Singer. Songwriter. Guitarist. Pianist. Percussionist. Producer. Performer. How many threats is that? You could try to break the UK’s Jack Garratt down into his constituent parts, or you could describe him like Aussie R&B singer Jarryd James did last fall – “He’s a freak.” Don’t you worry about it though, Jack. Jarryd meant it in the best possible way.
But this is all stuff we already knew. We talked to Jack Garratt after his show in Nashville back in August, so we already had high expectations for his new album Phase.
He did not disappoint.
Phase is a 19 song double-debut record. Six or seven of these had been released previously, either on old EP’s or as singles. While a 10 song record with six or seven “old” songs on it might seem a bit frustrating, a 19 song record still brings plenty of new material to the table. And if you haven’t been wearing out everything you’ve been able to get your ears on for the past nine months like I have, then this is probably not an issue at all. If you’ve never heard Jack Garratt before, then rejoice. You get to listen to “Weathered” for the first time. I’m Jealous.
I’d love to take you through every song, but I figure you have shit to do so I’ll try to get to the important points. I won’t talk about Garratt’s stellar vocal performance throughout the record. and how he utilizes his crazy range bringing emotion and grit. I won’t talk about his guitar playing, or his broad use of synth sounds. I won’t talk about this groovy thing he does throughout the record where he layers half-time feel and double-time feel over one another, switching between the two at will. I won’t talk about how crazy stupid awesome his new video “Chemical” is.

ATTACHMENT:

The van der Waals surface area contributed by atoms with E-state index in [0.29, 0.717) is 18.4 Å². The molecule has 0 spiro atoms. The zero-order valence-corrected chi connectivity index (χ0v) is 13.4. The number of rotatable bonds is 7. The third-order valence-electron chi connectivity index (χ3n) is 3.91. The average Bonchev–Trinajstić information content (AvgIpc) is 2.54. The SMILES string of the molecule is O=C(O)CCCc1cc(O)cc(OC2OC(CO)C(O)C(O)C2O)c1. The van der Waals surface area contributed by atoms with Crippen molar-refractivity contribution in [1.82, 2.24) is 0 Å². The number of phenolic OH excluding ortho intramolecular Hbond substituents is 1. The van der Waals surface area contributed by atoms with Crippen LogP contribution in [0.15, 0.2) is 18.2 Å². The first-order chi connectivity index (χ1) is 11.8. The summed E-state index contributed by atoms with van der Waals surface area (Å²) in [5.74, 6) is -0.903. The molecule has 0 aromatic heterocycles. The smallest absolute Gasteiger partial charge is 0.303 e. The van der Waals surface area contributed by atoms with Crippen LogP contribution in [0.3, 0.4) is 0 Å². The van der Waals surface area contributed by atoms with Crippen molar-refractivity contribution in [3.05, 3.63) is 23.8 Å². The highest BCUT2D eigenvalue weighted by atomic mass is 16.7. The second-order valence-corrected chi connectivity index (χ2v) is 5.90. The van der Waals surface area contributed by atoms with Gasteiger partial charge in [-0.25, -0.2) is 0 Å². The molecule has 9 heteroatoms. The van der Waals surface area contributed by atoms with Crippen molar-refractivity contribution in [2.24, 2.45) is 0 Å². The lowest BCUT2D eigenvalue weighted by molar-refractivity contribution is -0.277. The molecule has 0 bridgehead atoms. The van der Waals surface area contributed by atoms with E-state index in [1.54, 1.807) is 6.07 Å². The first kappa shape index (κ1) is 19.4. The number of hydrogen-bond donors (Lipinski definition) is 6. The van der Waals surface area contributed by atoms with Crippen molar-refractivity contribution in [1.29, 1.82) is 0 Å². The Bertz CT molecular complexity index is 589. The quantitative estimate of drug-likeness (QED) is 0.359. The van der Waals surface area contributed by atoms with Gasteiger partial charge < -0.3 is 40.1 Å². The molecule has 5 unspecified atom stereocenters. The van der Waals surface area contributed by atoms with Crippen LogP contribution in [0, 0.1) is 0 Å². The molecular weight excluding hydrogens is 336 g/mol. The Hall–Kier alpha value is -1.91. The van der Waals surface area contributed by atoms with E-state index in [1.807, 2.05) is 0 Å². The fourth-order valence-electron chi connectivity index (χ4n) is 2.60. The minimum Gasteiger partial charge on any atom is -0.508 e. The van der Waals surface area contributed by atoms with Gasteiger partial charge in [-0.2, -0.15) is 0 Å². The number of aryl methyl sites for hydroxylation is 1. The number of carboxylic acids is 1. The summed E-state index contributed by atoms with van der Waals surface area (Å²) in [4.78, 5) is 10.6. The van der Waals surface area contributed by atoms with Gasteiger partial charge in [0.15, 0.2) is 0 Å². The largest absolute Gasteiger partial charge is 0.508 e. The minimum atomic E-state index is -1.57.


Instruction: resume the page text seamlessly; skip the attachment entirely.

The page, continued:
Instead I’m going to talk about the two things that really set this record apart. The first thing is micro: something present in all his songs. Jack Garratt is a superb arranger. His songs are paced immaculately. One of the biggest challenges with really any music, but especially electronic music, is getting a song to go somewhere. To not sound the same way the whole time. Jack Garratt’s songs are little journeys. His combination of different electronic sounds and styles gives him a broader scope than a lot of other artists. Elements of Hip Hop, R&B, Drum & Bass, Blues, Gospel, EDM, and dubstep give Garratt plenty of tools in his kit. His trick is that he’s constantly using all of them, pulling little things from each to combine into his own unique sound. Where another artist may come into the second verse with a little more going on, Garratt comes in with a totally different feel, and totally different synths, or guitar instead of piano. Combine this with Garratt’s ability to sing his absolute ass off, and his songs turn into those said journeys. You’re not sure where they’re going to go next, but you’re excited because you know they can go anywhere.
The second thing that stands Phase apart is macro: apparent when looking at it as a whole. Phase really is an album. While 18 Months by Calvin Harris is one of the best collections of pop songs ever created (I challenge anyone to debate that), that’s exactly what it is – a collection of songs. Phase is cohesive. Phase listens like a Jack Garratt song does. There’s change and excitement. It’s dynamic. But it’s also thematic. Love and loneliness. Worry. Hope. In a world of electronic music dominated by collaborations and remixes, Garratt brings something that is truly original, and quite personal. He took a huge amount of music, probably written over years, and blended it into a whole. There is a defined sound to the album, but the songs still stand apart from one another, and fill different roles. And coming out of it, I feel like I know something about Garratt.
Something other than the fact that he likes to make music that gets your booty movin’.